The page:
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The discussion and analysis presented after these translated stanzas is our opinion.  Read the translations for yourself and our analysis, but also seek out varied sources and come to your own conclusions.


Auden & Taylor:

A small hut of one's own is better,
A man is his master at home:
A couple of goats and a corded roof
Still are better than begging. 


36. Better a house, | though a hut it be,
A man is master at home;
A pair of goats | and a patched-up roof
Are better far than begging.

Bellow's Note:  The manuscript has "little" in place of "a hut" in line I, but this involves an error in the initial-rhymes, and the emendation has been generally accepted.


One's own house is best, though small it may be;
each man is master at home;
though he have but two goats and a bark-thatched hut
'tis better than craving a boon.


One’s home is better though it be small.
To each, home is hall.
Though he owns but two goats,
and a thatched roof, it is better than begging.


One's home is best, though hut it be:
there a man is master and lord;
Though but two goats thine and a thatched roof,
'tis far better than beg.


Though it be little, better to live
in a house you hold as your own;
with just two goats, thin thatch for your roof,
you're better off than begging.


One’s own house is best,
small though it be;
at home is every one his own master.
Though he but two goats possess,
and a straw-thatched cot,
even that is better than begging.


Stanza 36 and 37 touch on similar themes and share the same first two lines.

Lines 1 and 2 express the idea that it is good to have your own house, regardless of how small or humble it may be.  The reason given in the majority of the translations, is because when you have a home, you are the master there.  Chisholm goes a little bit different direction by saying that "home is hall."  This seems like just a somewhat more subtle way of getting at the "master of the home" idea, because if your home is your hall...then you are the Lord of the Hall.  Terry steers away from the concept of you being the master at home, and simply says it is good to have a home to "hold as your own."  My favorite translation of the first two lines is Thorpe's.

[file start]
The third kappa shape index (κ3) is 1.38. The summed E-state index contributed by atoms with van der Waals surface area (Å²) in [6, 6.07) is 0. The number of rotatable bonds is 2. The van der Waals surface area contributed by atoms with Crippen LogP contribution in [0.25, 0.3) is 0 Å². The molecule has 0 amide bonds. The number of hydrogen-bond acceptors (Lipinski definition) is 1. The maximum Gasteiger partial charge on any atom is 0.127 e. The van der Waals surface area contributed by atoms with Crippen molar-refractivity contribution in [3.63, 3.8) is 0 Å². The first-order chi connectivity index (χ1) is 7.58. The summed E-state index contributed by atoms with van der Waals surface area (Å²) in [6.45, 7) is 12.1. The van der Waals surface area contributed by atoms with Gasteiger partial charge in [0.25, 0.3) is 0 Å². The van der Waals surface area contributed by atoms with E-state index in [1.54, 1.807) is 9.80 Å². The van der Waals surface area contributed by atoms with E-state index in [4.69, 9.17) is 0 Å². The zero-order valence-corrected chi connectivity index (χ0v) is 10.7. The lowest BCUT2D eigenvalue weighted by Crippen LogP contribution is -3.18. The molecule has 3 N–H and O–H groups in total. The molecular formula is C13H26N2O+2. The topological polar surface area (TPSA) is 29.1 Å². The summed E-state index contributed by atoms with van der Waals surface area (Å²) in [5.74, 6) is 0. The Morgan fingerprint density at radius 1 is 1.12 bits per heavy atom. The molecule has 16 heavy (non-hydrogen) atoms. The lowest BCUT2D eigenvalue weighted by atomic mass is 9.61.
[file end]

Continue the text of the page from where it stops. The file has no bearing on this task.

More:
One’s own house is best, small though it be;
at home is every one his own master.

Describing being one's "own master" at your "own house," gets right to the heart of the wisdom presented in this stanza.  At your work, or in public, or as a guest at another's house you are not fully free.  Even more so if you don't have a place of your own to live, or if you live in the home of another.  But, in your own home...whether it's a little hut or a big mansion...you are the master of your domain.  You are your own master.

Lines 3 and 4 simply go a bit further regarding the idea that no matter how modest your house, it is best to have a place to call your own.  Clearly, having just two goats would be fairly meager belongings.  And having a patched up roof, or a roof with thin thatch, or bark thatch roof, or a corded roof would be very crude or rustic.  But even this sparse house and meager belonging is better than begging, or asking for hand-outs from others.  Only Thorpe refers to a straw cot or bed, rather than a straw roof.  But, this difference does not affect the meaning in any real way.

We all strive for comfort and happiness.  Part of that effort involves working hard in order to afford a place to live.  This stanza reminds me of when my wife and I purchased our first home.  Our "starter home" as people call it.  It was an older home, a little rough around the edges, and not really in the perfect neighborhood.  But, it was our home.  We had great pride in having a place of our own in which to build a life.  To have more room for our growing family we moved about 5 years later.  But, I still remember how amazing it felt to move into that first home, meager though it might have been by some people's standards.

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